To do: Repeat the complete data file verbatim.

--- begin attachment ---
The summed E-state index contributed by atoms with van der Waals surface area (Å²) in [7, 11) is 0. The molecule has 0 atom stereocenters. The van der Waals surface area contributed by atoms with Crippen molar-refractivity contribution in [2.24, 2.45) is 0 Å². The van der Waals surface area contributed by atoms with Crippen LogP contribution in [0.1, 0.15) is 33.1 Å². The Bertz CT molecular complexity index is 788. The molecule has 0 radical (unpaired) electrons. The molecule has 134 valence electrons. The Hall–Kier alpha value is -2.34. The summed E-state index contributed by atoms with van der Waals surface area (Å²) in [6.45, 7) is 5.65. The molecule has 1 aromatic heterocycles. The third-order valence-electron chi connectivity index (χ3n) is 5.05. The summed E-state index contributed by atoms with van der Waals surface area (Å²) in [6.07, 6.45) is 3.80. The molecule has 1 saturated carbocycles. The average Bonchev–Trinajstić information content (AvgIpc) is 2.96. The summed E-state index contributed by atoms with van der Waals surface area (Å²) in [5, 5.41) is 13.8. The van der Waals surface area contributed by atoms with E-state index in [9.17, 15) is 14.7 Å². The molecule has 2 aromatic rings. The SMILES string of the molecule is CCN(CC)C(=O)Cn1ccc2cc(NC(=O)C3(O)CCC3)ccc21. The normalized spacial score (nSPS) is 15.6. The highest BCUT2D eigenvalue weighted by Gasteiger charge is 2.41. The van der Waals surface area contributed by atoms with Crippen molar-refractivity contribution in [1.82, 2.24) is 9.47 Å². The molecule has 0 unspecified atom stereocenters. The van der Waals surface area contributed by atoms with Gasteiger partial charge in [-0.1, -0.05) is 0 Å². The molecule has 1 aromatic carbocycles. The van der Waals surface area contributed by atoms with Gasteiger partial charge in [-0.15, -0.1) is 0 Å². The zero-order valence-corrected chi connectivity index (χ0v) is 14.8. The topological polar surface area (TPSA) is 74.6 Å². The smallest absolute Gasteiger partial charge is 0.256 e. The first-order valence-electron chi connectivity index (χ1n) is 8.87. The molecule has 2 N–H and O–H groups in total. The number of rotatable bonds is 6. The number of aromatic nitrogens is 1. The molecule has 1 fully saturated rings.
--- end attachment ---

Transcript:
The summed E-state index contributed by atoms with van der Waals surface area (Å²) in [7, 11) is 0. The molecule has 0 atom stereocenters. The van der Waals surface area contributed by atoms with Crippen molar-refractivity contribution in [2.24, 2.45) is 0 Å². The van der Waals surface area contributed by atoms with Crippen LogP contribution in [0.1, 0.15) is 33.1 Å². The Bertz CT molecular complexity index is 788. The molecule has 0 radical (unpaired) electrons. The molecule has 134 valence electrons. The Hall–Kier alpha value is -2.34. The summed E-state index contributed by atoms with van der Waals surface area (Å²) in [6.45, 7) is 5.65. The molecule has 1 aromatic heterocycles. The third-order valence-electron chi connectivity index (χ3n) is 5.05. The summed E-state index contributed by atoms with van der Waals surface area (Å²) in [6.07, 6.45) is 3.80. The molecule has 1 saturated carbocycles. The average Bonchev–Trinajstić information content (AvgIpc) is 2.96. The summed E-state index contributed by atoms with van der Waals surface area (Å²) in [5, 5.41) is 13.8. The van der Waals surface area contributed by atoms with E-state index in [9.17, 15) is 14.7 Å². The molecule has 2 aromatic rings. The SMILES string of the molecule is CCN(CC)C(=O)Cn1ccc2cc(NC(=O)C3(O)CCC3)ccc21. The normalized spacial score (nSPS) is 15.6. The highest BCUT2D eigenvalue weighted by Gasteiger charge is 2.41. The van der Waals surface area contributed by atoms with Crippen molar-refractivity contribution in [1.82, 2.24) is 9.47 Å². The molecule has 0 unspecified atom stereocenters. The van der Waals surface area contributed by atoms with Gasteiger partial charge in [-0.1, -0.05) is 0 Å². The molecule has 1 aromatic carbocycles. The van der Waals surface area contributed by atoms with Gasteiger partial charge in [-0.15, -0.1) is 0 Å². The zero-order valence-corrected chi connectivity index (χ0v) is 14.8. The topological polar surface area (TPSA) is 74.6 Å². The smallest absolute Gasteiger partial charge is 0.256 e. The first-order valence-electron chi connectivity index (χ1n) is 8.87. The molecule has 2 N–H and O–H groups in total. The number of rotatable bonds is 6. The number of aromatic nitrogens is 1. The molecule has 1 fully saturated rings.